it's convenient for their schedule. we also heard from northwestern states, colorado, that it had huge success with voting by mail. so the recommendation from the commission was not just saying it has to be early voting by personal appearance, but what works for your jurisdiction with limitations within your jurisdiction. and what we also heard was that in addition to alleviating the pressure points on election day, voters really love the opportunity as bob was saying. voters appreciate that choice. at in texas we've been doing early voting since 1987 and we could never do away with it because the voters would demand. we will be talking more about early voting today but that was a highlight. ben: just to emphasize one thing. multiple opportunities to vote means getting to vote once, but having lots of different ways to do it. [laughter] sometimes gets confusing.
and we did find very interestingly that different locations in different jurisdictions have different preferences about precisely what that means. so that what one jurisdiction means by multiple opportunities to cast your one ballot in one part of the country is quite different in another. and that just emphasizes the local nature that we have of elections generally, and that solutions or fixes to the problems we articulate to have -- do have to come state-by-state and jurisdiction by jurisdiction, that make this an ongoing challenge for election officials and people who care about the issue. the other issue i might note john, where we found a large degree of agreement, really complete agreement across the political spectrum, was the need for clean voter rolls. that, in fact, republicans and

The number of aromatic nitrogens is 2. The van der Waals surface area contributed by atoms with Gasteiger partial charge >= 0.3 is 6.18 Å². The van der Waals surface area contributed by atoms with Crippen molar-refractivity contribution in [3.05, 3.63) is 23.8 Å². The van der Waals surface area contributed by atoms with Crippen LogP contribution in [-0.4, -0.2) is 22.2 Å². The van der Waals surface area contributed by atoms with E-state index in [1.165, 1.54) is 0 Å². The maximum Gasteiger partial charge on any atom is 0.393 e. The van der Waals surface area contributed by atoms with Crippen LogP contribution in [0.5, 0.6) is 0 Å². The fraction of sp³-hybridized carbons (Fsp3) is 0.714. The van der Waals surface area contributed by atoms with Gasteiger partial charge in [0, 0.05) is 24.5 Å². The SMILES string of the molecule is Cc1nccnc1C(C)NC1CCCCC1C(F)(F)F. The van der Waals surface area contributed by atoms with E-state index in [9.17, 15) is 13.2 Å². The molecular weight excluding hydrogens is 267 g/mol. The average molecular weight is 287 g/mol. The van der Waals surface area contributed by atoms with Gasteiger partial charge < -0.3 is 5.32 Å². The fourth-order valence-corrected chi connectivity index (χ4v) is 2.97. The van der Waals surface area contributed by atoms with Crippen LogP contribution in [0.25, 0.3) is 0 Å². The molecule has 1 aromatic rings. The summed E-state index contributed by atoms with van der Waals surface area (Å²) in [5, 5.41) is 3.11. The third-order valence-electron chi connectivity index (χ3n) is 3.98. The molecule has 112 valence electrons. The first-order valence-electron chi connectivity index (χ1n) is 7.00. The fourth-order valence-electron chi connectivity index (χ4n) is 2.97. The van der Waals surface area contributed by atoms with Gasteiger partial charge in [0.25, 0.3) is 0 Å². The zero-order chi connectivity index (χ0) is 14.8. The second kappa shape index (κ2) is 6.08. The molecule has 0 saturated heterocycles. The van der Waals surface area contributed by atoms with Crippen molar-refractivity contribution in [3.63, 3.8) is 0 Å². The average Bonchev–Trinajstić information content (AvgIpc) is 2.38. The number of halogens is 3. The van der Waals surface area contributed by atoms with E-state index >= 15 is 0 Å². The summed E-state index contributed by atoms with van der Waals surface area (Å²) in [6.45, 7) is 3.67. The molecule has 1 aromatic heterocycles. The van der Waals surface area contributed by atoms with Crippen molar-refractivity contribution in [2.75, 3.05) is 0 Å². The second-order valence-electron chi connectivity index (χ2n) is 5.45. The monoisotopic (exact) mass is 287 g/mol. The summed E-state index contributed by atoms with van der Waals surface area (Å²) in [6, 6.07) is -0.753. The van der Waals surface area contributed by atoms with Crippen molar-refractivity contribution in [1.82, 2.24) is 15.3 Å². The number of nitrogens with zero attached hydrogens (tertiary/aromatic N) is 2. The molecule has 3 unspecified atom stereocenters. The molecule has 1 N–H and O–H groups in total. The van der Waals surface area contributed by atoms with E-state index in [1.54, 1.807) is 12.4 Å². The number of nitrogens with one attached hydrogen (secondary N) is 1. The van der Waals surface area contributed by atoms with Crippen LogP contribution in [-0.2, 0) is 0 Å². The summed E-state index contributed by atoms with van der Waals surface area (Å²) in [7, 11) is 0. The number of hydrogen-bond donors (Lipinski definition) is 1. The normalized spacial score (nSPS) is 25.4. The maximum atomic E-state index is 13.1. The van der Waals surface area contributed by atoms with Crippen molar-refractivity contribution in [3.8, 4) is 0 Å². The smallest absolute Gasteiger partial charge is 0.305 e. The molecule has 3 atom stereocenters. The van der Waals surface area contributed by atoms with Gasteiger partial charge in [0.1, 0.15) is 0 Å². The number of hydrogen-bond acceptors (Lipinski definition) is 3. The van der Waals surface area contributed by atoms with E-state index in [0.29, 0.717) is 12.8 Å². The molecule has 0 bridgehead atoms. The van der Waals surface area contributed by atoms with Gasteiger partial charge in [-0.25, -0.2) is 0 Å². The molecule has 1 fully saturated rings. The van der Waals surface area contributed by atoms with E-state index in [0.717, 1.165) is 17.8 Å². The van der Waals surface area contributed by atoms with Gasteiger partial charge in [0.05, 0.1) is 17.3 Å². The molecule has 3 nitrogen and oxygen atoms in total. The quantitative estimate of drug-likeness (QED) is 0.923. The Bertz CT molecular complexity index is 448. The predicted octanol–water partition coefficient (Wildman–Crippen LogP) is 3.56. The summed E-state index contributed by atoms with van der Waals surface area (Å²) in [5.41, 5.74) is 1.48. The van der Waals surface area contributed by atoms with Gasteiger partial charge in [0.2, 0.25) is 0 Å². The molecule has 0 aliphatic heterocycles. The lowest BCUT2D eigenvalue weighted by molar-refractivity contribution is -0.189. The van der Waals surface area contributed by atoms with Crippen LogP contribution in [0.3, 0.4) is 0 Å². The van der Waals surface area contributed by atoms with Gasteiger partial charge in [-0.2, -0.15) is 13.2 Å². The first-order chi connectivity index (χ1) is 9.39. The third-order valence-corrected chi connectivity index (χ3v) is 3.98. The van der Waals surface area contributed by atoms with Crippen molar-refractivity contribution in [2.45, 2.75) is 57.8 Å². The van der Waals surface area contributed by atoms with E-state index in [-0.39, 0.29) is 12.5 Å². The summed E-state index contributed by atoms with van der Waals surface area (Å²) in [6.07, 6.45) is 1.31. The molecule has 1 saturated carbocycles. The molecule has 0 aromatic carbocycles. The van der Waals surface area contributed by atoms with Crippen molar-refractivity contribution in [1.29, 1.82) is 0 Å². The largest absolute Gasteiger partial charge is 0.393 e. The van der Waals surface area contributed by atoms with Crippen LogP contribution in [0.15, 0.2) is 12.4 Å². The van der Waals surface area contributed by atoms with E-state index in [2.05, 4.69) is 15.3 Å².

democrats agree that the election process works better, there are fewer long lines there are fewer confusions over who should be able to vote and not vote if the rolls are clean. one of the things we did agree on in the report is that there are two programs out there that help states clean up their roles so that when voters go into the ballot box to cast their votes that there are not confusions over whether they should be there or not. and i think those are important bipartisan improvements that can be made. john: great. i think we are going to shift to a second part. we will not have a break, but will shift to a second part of the session.